Superb performance and facilities galore ensure the DVDS657 is the budget machine to beat below £200
Wide ranging universal disc ability
Great picture and sound
Cheesy budget remote
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It's surprising how many DVDs and CDs you can buy for £850 - which is about what you would save opting for this sleek Yamaha machine over Arcam's hot, if expensive, DV79.
Its top line spec sheet is not a million miles away either and, in terms of format trumps, the DVDS657 actually wins by supporting SACD and being capable of spinning DivX recorded discs from downloads - legal or otherwise.
The back panel begins to show where the savings have been made. There is no HDMI or even DVI output, the analogue connections are basic nickel plated and, as for firmware upgrades, what you see with the DVDS657 is what you get.
Inside, Yamaha has chopped out many of the super-rich, full-fat third party components in favour of standard or Yamaha-own parts. That said, it handles a superb range of disc formats including MP3 and WMA CDs, offers pretty on-screen menus and complete speaker set up for the DVD-A/SACD multi-channel analogue output. You get CD up-sampling to supposedly improve CD playback (what happened to crap-in, crap out?), and 108MHz/12-bit DACs to do the same for video.
Oooh it's good, very good. Using the progressive component output the picture is crisp, bright and razor sharp - even blown up to 50in on our Samsung DLP test TV. At first glance, the picture has a superb dynamic range from deep blacks to bright whites without loosing any detail at either end of the spectrum. Colour balance is rich but a little warmer than absolutely ideal.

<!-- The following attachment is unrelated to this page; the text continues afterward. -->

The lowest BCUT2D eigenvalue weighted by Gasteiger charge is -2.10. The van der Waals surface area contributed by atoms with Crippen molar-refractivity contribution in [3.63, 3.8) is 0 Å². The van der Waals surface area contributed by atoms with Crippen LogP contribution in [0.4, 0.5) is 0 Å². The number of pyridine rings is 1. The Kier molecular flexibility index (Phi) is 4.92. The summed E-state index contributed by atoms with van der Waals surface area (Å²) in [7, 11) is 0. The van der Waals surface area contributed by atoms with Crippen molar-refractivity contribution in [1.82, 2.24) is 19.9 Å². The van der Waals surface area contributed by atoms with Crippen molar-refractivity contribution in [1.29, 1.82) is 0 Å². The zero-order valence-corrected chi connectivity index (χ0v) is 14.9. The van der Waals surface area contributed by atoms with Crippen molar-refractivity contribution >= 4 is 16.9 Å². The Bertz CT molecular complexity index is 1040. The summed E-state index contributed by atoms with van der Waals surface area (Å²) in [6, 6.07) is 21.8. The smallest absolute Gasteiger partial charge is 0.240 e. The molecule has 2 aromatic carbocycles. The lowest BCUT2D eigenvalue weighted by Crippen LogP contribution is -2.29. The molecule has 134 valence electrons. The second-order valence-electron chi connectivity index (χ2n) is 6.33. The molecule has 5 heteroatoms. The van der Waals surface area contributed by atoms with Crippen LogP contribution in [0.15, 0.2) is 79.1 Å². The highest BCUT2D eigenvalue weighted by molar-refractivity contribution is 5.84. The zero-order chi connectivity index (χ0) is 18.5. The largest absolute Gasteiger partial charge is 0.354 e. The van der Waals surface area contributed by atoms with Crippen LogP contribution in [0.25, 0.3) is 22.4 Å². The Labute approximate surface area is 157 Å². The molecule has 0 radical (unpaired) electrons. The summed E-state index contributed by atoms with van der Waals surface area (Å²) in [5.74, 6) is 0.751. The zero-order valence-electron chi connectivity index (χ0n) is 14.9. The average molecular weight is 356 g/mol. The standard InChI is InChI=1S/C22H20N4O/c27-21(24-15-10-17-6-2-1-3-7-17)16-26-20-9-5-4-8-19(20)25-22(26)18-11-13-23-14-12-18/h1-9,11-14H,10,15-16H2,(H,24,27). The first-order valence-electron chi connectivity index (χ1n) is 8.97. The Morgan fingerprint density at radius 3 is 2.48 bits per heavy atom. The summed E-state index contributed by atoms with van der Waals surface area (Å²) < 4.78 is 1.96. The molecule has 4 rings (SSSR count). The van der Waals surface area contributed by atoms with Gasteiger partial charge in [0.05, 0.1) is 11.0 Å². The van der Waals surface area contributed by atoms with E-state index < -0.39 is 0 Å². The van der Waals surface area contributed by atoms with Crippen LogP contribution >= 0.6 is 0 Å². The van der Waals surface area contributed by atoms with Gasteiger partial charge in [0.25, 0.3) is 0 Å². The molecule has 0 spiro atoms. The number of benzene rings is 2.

It's performance via digital video output is non-existent due to the lack of HDMI. This time next year there won't be a DVD player on the market over £100 without at least one HDMI port, but for now the DVDS657 is limited to progressive analogue video.
Both SACD and DVD-A performance are equally smooth and detailed. Play The Doors movie soundtrack and you get a great sense of the drug crazed cultural chaos of the late 60s. Play it on a more expensive player like the Arcam DV79 and you end up and dancing around the garden till dawn wearing nothing but a headband of daisies. Quality always shines through.
True, the Yamaha has no port to upgrade the firmware for future improvement, but manufacturers have been notoriously reticent about upgrades for existing players anyway. Moreover, even if DVD player prices stay the same (unlikely as they are still falling) you could cast off this mid-market machine and buy its replacement model every year until 2010 and still have more money in the bank than blowing £1,000 on a top-notch player.
The Yamaha's superb movie and music performance mark it as something of an all round bargain against its price peers.
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